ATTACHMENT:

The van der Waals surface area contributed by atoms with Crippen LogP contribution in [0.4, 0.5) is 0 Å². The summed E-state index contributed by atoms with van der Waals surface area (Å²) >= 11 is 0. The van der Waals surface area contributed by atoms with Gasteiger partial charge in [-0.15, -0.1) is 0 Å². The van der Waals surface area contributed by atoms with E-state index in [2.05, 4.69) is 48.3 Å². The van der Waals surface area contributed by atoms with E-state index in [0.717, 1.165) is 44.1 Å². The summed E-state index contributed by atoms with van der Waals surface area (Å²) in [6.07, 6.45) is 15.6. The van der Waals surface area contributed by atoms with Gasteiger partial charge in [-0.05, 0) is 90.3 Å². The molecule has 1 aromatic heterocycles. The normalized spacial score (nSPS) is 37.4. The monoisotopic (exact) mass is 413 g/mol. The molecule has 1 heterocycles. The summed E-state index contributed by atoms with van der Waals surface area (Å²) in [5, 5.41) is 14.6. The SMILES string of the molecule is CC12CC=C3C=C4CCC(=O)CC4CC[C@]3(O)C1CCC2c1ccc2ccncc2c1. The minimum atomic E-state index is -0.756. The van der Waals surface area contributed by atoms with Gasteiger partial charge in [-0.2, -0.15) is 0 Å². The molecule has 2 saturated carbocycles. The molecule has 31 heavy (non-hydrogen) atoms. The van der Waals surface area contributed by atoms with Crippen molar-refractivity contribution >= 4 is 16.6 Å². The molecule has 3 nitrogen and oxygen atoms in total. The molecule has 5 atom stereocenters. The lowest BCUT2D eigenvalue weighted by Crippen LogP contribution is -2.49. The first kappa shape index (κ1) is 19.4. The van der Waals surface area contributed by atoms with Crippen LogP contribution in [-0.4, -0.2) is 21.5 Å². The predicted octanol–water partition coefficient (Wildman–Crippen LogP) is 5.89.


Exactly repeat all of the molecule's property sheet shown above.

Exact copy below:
The van der Waals surface area contributed by atoms with Crippen LogP contribution in [0.4, 0.5) is 0 Å². The summed E-state index contributed by atoms with van der Waals surface area (Å²) >= 11 is 0. The van der Waals surface area contributed by atoms with Gasteiger partial charge in [-0.15, -0.1) is 0 Å². The van der Waals surface area contributed by atoms with E-state index in [2.05, 4.69) is 48.3 Å². The van der Waals surface area contributed by atoms with E-state index in [0.717, 1.165) is 44.1 Å². The summed E-state index contributed by atoms with van der Waals surface area (Å²) in [6.07, 6.45) is 15.6. The van der Waals surface area contributed by atoms with Gasteiger partial charge in [-0.05, 0) is 90.3 Å². The molecule has 1 aromatic heterocycles. The normalized spacial score (nSPS) is 37.4. The monoisotopic (exact) mass is 413 g/mol. The molecule has 1 heterocycles. The summed E-state index contributed by atoms with van der Waals surface area (Å²) in [5, 5.41) is 14.6. The SMILES string of the molecule is CC12CC=C3C=C4CCC(=O)CC4CC[C@]3(O)C1CCC2c1ccc2ccncc2c1. The minimum atomic E-state index is -0.756. The van der Waals surface area contributed by atoms with Gasteiger partial charge in [-0.2, -0.15) is 0 Å². The molecule has 2 saturated carbocycles. The molecule has 31 heavy (non-hydrogen) atoms. The van der Waals surface area contributed by atoms with Crippen molar-refractivity contribution >= 4 is 16.6 Å². The molecule has 3 nitrogen and oxygen atoms in total. The molecule has 5 atom stereocenters. The lowest BCUT2D eigenvalue weighted by Crippen LogP contribution is -2.49. The first kappa shape index (κ1) is 19.4. The van der Waals surface area contributed by atoms with Crippen LogP contribution in [-0.4, -0.2) is 21.5 Å². The predicted octanol–water partition coefficient (Wildman–Crippen LogP) is 5.89.